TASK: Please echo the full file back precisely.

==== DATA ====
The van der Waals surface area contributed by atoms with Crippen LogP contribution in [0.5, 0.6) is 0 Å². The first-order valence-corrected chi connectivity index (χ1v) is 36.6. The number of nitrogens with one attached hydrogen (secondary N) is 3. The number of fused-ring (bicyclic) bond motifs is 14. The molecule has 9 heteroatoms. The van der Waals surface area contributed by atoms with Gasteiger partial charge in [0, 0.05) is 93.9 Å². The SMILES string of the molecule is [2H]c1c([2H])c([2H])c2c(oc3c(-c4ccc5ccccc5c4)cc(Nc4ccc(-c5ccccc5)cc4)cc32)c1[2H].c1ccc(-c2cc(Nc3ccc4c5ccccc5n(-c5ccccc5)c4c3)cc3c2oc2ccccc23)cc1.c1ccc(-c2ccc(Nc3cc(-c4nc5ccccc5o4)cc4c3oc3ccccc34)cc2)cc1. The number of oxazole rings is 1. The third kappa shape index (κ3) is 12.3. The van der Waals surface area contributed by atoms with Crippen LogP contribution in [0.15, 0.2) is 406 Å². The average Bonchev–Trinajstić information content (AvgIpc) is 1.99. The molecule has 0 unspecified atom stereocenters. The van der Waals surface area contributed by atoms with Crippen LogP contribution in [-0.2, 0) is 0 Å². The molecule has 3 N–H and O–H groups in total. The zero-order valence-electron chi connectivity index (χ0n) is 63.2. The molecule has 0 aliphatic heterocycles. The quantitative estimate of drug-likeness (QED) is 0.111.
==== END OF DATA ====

The van der Waals surface area contributed by atoms with Crippen LogP contribution in [0.5, 0.6) is 0 Å². The first-order valence-corrected chi connectivity index (χ1v) is 36.6. The number of nitrogens with one attached hydrogen (secondary N) is 3. The number of fused-ring (bicyclic) bond motifs is 14. The molecule has 9 heteroatoms. The van der Waals surface area contributed by atoms with Gasteiger partial charge in [0, 0.05) is 93.9 Å². The SMILES string of the molecule is [2H]c1c([2H])c([2H])c2c(oc3c(-c4ccc5ccccc5c4)cc(Nc4ccc(-c5ccccc5)cc4)cc32)c1[2H].c1ccc(-c2cc(Nc3ccc4c5ccccc5n(-c5ccccc5)c4c3)cc3c2oc2ccccc23)cc1.c1ccc(-c2ccc(Nc3cc(-c4nc5ccccc5o4)cc4c3oc3ccccc34)cc2)cc1. The number of oxazole rings is 1. The third kappa shape index (κ3) is 12.3. The van der Waals surface area contributed by atoms with Crippen LogP contribution in [0.15, 0.2) is 406 Å². The average Bonchev–Trinajstić information content (AvgIpc) is 1.99. The molecule has 0 unspecified atom stereocenters. The van der Waals surface area contributed by atoms with Crippen LogP contribution in [-0.2, 0) is 0 Å². The molecule has 3 N–H and O–H groups in total. The zero-order valence-electron chi connectivity index (χ0n) is 63.2. The molecule has 0 aliphatic heterocycles. The quantitative estimate of drug-likeness (QED) is 0.111.